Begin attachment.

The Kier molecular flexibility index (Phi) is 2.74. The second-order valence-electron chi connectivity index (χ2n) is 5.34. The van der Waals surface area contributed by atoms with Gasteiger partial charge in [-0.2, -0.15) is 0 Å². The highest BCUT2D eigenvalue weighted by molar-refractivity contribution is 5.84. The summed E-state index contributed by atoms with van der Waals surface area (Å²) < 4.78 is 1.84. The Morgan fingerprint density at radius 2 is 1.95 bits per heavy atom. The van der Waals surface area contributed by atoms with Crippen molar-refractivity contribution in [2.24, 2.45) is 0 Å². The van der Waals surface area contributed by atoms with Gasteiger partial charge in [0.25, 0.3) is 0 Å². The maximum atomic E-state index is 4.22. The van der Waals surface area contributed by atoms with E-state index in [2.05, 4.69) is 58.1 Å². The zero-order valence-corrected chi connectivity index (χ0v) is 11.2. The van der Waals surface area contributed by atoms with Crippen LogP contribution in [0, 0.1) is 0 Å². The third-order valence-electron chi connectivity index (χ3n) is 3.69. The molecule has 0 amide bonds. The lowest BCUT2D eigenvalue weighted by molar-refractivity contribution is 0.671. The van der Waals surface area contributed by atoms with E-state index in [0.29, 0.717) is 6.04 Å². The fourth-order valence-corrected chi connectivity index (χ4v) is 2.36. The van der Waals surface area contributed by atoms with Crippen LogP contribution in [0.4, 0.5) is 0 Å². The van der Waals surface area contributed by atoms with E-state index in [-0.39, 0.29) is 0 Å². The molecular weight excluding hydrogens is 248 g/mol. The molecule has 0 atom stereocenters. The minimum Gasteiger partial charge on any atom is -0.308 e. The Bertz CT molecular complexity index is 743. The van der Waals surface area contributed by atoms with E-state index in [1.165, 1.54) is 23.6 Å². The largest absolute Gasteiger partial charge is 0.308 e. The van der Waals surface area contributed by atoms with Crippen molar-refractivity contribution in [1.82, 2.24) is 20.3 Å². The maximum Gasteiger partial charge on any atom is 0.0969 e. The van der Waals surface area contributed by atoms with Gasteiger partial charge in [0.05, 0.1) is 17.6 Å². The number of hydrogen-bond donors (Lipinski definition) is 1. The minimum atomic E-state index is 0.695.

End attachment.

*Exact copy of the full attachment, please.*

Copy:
The Kier molecular flexibility index (Phi) is 2.74. The second-order valence-electron chi connectivity index (χ2n) is 5.34. The van der Waals surface area contributed by atoms with Gasteiger partial charge in [-0.2, -0.15) is 0 Å². The highest BCUT2D eigenvalue weighted by molar-refractivity contribution is 5.84. The summed E-state index contributed by atoms with van der Waals surface area (Å²) < 4.78 is 1.84. The Morgan fingerprint density at radius 2 is 1.95 bits per heavy atom. The van der Waals surface area contributed by atoms with Crippen molar-refractivity contribution in [2.24, 2.45) is 0 Å². The van der Waals surface area contributed by atoms with Gasteiger partial charge in [0.25, 0.3) is 0 Å². The maximum atomic E-state index is 4.22. The van der Waals surface area contributed by atoms with E-state index in [2.05, 4.69) is 58.1 Å². The zero-order valence-corrected chi connectivity index (χ0v) is 11.2. The van der Waals surface area contributed by atoms with Crippen LogP contribution in [0, 0.1) is 0 Å². The third-order valence-electron chi connectivity index (χ3n) is 3.69. The molecule has 0 amide bonds. The lowest BCUT2D eigenvalue weighted by molar-refractivity contribution is 0.671. The van der Waals surface area contributed by atoms with E-state index in [0.29, 0.717) is 6.04 Å². The fourth-order valence-corrected chi connectivity index (χ4v) is 2.36. The van der Waals surface area contributed by atoms with Crippen LogP contribution in [0.4, 0.5) is 0 Å². The van der Waals surface area contributed by atoms with E-state index in [-0.39, 0.29) is 0 Å². The molecular weight excluding hydrogens is 248 g/mol. The molecule has 0 atom stereocenters. The minimum Gasteiger partial charge on any atom is -0.308 e. The Bertz CT molecular complexity index is 743. The van der Waals surface area contributed by atoms with E-state index in [1.165, 1.54) is 23.6 Å². The largest absolute Gasteiger partial charge is 0.308 e. The van der Waals surface area contributed by atoms with Crippen molar-refractivity contribution in [1.82, 2.24) is 20.3 Å². The maximum Gasteiger partial charge on any atom is 0.0969 e. The van der Waals surface area contributed by atoms with Gasteiger partial charge in [0.05, 0.1) is 17.6 Å². The number of hydrogen-bond donors (Lipinski definition) is 1. The minimum atomic E-state index is 0.695.